How Siri helps a blind man use Instagram

How Siri helps a blind man use Instagram
Tommy Edison is like everyone else hooked on Instagram. Edison like to take pictures, use the color filters to customize his photographs, and add captions before posting his pictures. But there is one thing that makes Mr. Edison different from other Instagram users besides his famous name (you never heard of Thomas Edison?), and that is the fact that he is blind.

How can a blind man use the app? Edison posted on YouTube a video tutorial on how it is accomplished. Using both the voiceover capabilities of the Apple iPhone along with Siri, Edison can find out where his finger lies on the screen. The new version of iOS helps those with a visual handicap by making a sound when a face is detected. That allows the photographer to be sure that his subject is in the screen.

It is a fascinating process that shows how today's mobile technology can be accessed by anyone and how this technology allows those with severe handicaps to live a "normal" life.

source: YouTube, Kottke via TUAW

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13 Comments

1. Hemlocke unregistered

Accessibility services on iOS are second to none. I have a legally blind friend who happily swapped a bigger screen Android for the iPhone 4s, and then the 5, because accessibility services on Android are pretty poor.

4. joey_sfb

Posts: 6794; Member since: Mar 29, 2012

Have you used Android accessibility feature before you made the comments? I use their read aloud which is similar to the iOS. Similar and on par. Most ppl enable the accessibility on their iOS to avoid pressing the home button.

5. Synack

Posts: 688; Member since: Jul 05, 2011

What the hell is a BLIND man using Instagram for?

12. JeffdaBeat unregistered

Just because he can't see doesn't mean his friends and family can't see what he wants to share with them...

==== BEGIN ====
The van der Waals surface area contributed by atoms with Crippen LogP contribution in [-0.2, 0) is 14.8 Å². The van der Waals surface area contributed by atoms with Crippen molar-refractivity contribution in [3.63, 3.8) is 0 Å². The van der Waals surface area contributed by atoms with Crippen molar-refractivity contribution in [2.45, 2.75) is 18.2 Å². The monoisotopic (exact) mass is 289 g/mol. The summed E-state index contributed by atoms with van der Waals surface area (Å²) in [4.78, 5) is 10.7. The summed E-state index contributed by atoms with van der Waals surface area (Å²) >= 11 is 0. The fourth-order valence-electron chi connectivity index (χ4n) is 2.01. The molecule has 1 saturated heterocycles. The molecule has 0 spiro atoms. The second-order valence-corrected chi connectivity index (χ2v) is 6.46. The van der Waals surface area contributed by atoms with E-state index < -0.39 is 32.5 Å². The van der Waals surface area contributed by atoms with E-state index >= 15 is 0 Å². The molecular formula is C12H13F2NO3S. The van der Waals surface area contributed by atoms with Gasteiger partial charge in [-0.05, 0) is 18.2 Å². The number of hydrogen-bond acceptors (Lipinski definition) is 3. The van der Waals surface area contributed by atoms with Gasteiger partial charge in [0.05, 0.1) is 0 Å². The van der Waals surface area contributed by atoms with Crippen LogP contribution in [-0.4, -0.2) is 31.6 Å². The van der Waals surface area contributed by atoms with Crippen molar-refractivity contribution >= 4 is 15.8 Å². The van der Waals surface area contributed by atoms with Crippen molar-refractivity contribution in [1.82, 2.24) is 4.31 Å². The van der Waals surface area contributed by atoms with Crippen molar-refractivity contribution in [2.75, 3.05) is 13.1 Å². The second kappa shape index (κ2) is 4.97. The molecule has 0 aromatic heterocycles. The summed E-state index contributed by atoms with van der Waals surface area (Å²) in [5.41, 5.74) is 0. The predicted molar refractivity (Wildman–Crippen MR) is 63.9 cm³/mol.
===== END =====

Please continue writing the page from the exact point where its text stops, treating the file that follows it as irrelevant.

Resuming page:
13. JeffdaBeat unregistered

iOS and OSX. When I worked for Apple not too long ago, a blind kid came into our store. I greeted him and we chatted about how much he loved music. So I lead him by the hand over to the MacBook Pros and showed him how he could still use their computer with it talking to him. I was nervous as all hell because I had never shown a blind person a computer. But we went from that to looking at speakers and he loved it. Told me he had paid somewhere around $800 for the equivalent software on Windows. Probably one of my favorite customers...he came back in with his parents later on to buy...

2. alterecho

Posts: 1106; Member since: Feb 23, 2012

Good job Apple. Their accessibiliy features are thoughtful and top notch. If they can combine these features with Sony's floating touch tech, its usability would be increased more.

3. Android4u

Posts: 456; Member since: Aug 16, 2012

quick!!! someone tell Stevie wonder about this asap

9. spiderpig2894

Posts: 597; Member since: Jan 10, 2012

My Xperia S have that kind of accessibility but it is not integrated to 3rd party apps.

10. spiderpig2894

Posts: 597; Member since: Jan 10, 2012

So yeah, I salute Apple for their good accessibility features!

11. AlexYouOC

Posts: 53; Member since: Jun 19, 2012

Don't get me wrong, I'll choose Android over iOS any day. But damn, yall will turn ANY article into an Android vs iOS debate. Article could be about "Green Eggs and Ham" and somebody will come and start talkin bout iOS. Sheeeesh

* Some comments have been hidden, because they don't meet the discussions rules.

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